Home | Interviews | HNN Exclusive Interview with Filmmaker, Sasha Sibley (The Box)

HNN Exclusive Interview with Filmmaker, Sasha Sibley (The Box)

HNN Exclusive Interview with Filmmaker, Sasha Sibley (The Box)

Sasha Sibley is a 22 year-old writer and filmmaker who has directed numerous short films and is currently in post production on his debut feature film, The Box. His achievements have been recognized at various film festivals, among them Dances With Films and WorldFestHouston (where he won a Platinum Remi-Award for his short film Thirteen).

The Box

What made you want to get involved in the film industry?
When I was about five years old, I fell in love with movies. I was fascinated by the amazing worlds, characters, creatures and stories that were possible in cinema and I knew from a very young age that I wanted to be a movie director. All through my childhood and teen years I experimented with cameras and visual FX software. I would make little movies with my friends and post them online. Once I got a bit older, it was sort of a natural progression. There was really no question. I knew I wanted to continue on my path. I just sort of knew that as soon as I was done with high school, I would be going to Hollywood to try to do this job for real.

From script–to–screen, how close did this movie come to its original vision?
In terms of the tone and the overall mood of this film, it came extremely close to the original vision. That being said, the editing and production processes definitely changed the details along the way. A lot of things were cut, even entire scenes. Lines were changed, and in post-production there was a lot of trimming that took place. Some of the more complicated FX scenes I wanted had to be changed or simplified. But the reality is, with each edit I actually came closer to the original intention of the script. Through this lengthy process, which took multiple years, I got to mold the film over time and finally arrive at a finished product that wasn’t exactly what I wrote, but was exactly what I wanted to say.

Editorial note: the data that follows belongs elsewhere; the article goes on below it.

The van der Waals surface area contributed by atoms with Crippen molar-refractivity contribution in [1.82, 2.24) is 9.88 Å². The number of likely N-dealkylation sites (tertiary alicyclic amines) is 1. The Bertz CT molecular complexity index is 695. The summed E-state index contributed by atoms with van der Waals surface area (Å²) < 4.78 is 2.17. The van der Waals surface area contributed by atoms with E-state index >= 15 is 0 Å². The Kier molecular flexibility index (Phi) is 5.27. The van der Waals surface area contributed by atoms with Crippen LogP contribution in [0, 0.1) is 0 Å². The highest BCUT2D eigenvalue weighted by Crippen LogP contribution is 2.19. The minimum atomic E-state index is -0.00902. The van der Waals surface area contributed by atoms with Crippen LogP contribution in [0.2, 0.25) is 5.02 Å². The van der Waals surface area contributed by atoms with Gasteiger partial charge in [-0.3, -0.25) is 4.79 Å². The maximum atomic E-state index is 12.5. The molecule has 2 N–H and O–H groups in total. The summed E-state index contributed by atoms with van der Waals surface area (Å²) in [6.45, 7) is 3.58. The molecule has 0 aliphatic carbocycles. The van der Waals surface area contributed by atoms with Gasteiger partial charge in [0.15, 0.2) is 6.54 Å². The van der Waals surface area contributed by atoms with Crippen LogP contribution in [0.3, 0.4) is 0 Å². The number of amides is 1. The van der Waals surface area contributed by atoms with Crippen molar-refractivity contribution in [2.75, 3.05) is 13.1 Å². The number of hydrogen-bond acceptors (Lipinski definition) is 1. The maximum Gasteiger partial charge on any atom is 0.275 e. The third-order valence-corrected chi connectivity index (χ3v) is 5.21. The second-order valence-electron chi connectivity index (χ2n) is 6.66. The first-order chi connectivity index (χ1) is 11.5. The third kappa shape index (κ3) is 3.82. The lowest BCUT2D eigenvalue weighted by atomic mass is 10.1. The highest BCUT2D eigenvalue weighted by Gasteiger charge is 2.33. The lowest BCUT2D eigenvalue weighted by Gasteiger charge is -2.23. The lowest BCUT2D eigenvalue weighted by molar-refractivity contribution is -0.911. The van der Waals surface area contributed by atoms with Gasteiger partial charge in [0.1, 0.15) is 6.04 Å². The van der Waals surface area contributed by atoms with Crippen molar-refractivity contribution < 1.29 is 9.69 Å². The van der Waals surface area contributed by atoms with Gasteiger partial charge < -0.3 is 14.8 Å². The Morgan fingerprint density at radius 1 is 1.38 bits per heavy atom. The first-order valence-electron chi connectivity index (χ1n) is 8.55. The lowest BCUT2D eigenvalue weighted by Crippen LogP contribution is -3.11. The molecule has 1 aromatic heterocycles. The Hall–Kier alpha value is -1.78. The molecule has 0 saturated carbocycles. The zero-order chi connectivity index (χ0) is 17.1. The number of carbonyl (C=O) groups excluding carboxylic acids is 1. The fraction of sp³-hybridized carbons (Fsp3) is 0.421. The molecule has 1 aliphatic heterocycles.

What was your favorite day on set and why?
There were a lot of great moments on this one. But there was one day that was absolutely lucky beyond imagination. This whole film was shot guerrilla-style, because it was made on a shoe-string budget. For one of the final scenes, where Graham drives into the desert and stops at a rest-stop/bathroom to talk with ‘The Director’ character, we had planned to, essentially, ‘commandeer’ a restroom at a rest-stop near Barstow. The idea was, we get there, we put up a sign on the door that says ‘out of order’ and then we shuffle in there with the equipment and grab a shot or two. It was going to be nuts and we were fully expecting to get kicked out. And it was a huge gamble, because we had to drive about four hours each way just to get there. So that was the whole day. But then, we get there, and the whole place is actually shut down for maintenance. It was like a nightmare. We almost turned around. But somehow, I managed to talk the maintenance guys into letting us film there after they were done. They actually didn’t mind at all. They were just finishing up. And it was so incredibly lucky, because once they left, we had the whole rest-stop to ourselves and that empty space really fit the mood of the scene.

What scene did you enjoy directing the most?
Shooting the Sarah phone call scene was incredibly emotional but rewarding. It’s the one that Graham performed with Kristen at the motel. It’s something we had practiced several times and we’d done screen tests with both of them together, but it really was incredible actually seeing it all happen. And the irony is, I had originally wanted Sarah’s character to just be a voice on the other line. The whole scene was going to be just Graham reacting to her voice and so I cast Kristen as a voiceover role. But when we got to the hotel room and started shooting and I saw their chemistry (she was sitting in the corner, off-screen, feeding him lines), I think I realized at that point that I really had to shoot her side of the conversation as well. So we scheduled another day and got another bedroom location, and even though it ended up costing quite a bit, I think it was absolutely the right decision for that scene. Kristen was really great, and together with Graham, it turned into this emotional scene that really brought to life what I’d written on the page. I’m really glad it turned out the way it did.